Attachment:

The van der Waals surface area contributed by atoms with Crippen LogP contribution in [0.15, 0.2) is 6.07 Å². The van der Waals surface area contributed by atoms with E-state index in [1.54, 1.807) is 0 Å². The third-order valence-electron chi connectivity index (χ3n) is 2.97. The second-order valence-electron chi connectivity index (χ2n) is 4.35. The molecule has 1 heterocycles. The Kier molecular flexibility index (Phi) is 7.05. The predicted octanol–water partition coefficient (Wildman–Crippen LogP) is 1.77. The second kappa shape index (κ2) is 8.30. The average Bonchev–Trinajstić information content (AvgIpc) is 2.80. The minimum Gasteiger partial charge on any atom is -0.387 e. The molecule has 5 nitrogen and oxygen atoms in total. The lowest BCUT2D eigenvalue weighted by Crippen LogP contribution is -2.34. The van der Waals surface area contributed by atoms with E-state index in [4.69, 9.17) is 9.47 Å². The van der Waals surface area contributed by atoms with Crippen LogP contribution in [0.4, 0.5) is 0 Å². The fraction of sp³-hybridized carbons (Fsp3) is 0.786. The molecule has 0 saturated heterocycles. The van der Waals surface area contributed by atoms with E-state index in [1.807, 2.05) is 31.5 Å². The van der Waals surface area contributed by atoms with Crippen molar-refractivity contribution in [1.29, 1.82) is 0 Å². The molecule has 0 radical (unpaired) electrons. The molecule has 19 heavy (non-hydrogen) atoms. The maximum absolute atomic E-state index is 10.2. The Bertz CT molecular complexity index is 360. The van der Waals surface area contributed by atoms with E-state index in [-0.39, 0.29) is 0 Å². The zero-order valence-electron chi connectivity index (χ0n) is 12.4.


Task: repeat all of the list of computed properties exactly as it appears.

The van der Waals surface area contributed by atoms with Crippen LogP contribution in [0.15, 0.2) is 6.07 Å². The van der Waals surface area contributed by atoms with E-state index in [1.54, 1.807) is 0 Å². The third-order valence-electron chi connectivity index (χ3n) is 2.97. The second-order valence-electron chi connectivity index (χ2n) is 4.35. The molecule has 1 heterocycles. The Kier molecular flexibility index (Phi) is 7.05. The predicted octanol–water partition coefficient (Wildman–Crippen LogP) is 1.77. The second kappa shape index (κ2) is 8.30. The average Bonchev–Trinajstić information content (AvgIpc) is 2.80. The minimum Gasteiger partial charge on any atom is -0.387 e. The molecule has 5 nitrogen and oxygen atoms in total. The lowest BCUT2D eigenvalue weighted by Crippen LogP contribution is -2.34. The van der Waals surface area contributed by atoms with E-state index in [4.69, 9.17) is 9.47 Å². The van der Waals surface area contributed by atoms with Crippen LogP contribution in [0.4, 0.5) is 0 Å². The fraction of sp³-hybridized carbons (Fsp3) is 0.786. The molecule has 0 saturated heterocycles. The van der Waals surface area contributed by atoms with E-state index in [1.807, 2.05) is 31.5 Å². The van der Waals surface area contributed by atoms with Crippen molar-refractivity contribution in [1.29, 1.82) is 0 Å². The molecule has 0 radical (unpaired) electrons. The molecule has 19 heavy (non-hydrogen) atoms. The maximum absolute atomic E-state index is 10.2. The Bertz CT molecular complexity index is 360. The van der Waals surface area contributed by atoms with E-state index in [-0.39, 0.29) is 0 Å². The zero-order valence-electron chi connectivity index (χ0n) is 12.4.